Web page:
be suggested to use a very well diversified world stock index
in various denominations as the main object of empirical analysis.
Such index has been formed using daily and intraday data. It aggregates,
in principle, the non-diversifiable risk of the stock market.
Compared to other global stock market indices it has extremely
low volatility and, thus, a high signal to noise ratio when denominated
in a currency. Furthermore, by diversification such an index can
be shown to approximate the growth optimal portfolio or numeraire
portfolio, which is the central object of the, so called benchmark
approach. The paper will demonstrate that the above mentioned
diversified index is an ideal object for studying the statistical
properties of given securities. For instance, when denominating
the savings account of a currency in units of this diversified
global world index, one observes the movements of the currency
against the entire market. This provides a practically undisturbed
observation of the currency dynamics against the whole of the
market. In this manner, one can conveniently disentangle, e.g.,
the superposition of the characteristic properties of the two
currencies generating a given exchange rate. The exchange rate
is then obtained as the ratio of the two currency denominations
of the benchmark.

The proposed benchmark approach to the empirical analysis of financial
data allows one to establish remarkable stylized facts. For instance,
the log-returns of a well diversified global stock index, when
denominated in a currency, are with high significance Student
t distributed with about four degrees of freedom. The repeatedly
documented multi-fractal appearance of financial time series turns
out to be only very weak when analysed for a well diversified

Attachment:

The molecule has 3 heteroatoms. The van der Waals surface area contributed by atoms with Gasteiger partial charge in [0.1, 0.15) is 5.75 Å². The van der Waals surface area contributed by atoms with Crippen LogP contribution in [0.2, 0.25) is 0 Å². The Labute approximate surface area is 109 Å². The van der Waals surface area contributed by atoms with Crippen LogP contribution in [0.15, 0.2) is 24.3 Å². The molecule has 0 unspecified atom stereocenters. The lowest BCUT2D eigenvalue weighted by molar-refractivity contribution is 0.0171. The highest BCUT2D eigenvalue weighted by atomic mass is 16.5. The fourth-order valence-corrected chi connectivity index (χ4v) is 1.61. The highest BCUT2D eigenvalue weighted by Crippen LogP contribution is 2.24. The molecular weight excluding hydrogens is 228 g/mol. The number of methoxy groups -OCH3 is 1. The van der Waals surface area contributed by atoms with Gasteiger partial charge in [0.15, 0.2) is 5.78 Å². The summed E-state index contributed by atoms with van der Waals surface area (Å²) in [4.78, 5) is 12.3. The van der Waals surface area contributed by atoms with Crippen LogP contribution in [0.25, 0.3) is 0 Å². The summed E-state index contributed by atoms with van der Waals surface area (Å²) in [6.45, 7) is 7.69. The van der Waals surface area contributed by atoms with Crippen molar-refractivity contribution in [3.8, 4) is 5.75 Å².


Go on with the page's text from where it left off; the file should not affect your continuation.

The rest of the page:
global index. The Hurst exponent of the observed mono-fractal
behavior assumes typical values between 0.55 and 0.65. Accordingly,
the quadratic variation vanishes asymptotically when reducing
the observation time step size. These results can be contrasted
with the mixed findings on empirical properties of FX rates or
stock prices. A range of further empirical facts can be expected
to be identifiable when using a well diversified index in the
denomination of a given security as the object of study.

_____________________________________________________________

**Eric Renault (with Thijs van der Heijdeny and Bas J.M. Werker)**

*A Structural Autoregressive Conditional Duration Model*

Abstract: We propose a structural model for durations between
events and associated marks. Our model is structural in the sense
that both durations and marks are generated by an underlying Brownian
motion. In particular, we model the durations as the successive
passage times of this Brownian motion relative to in itself random
boundaries. Additional Brownian motions serve as processes generating
the marks, whose conditional distribution is a mixture of normals.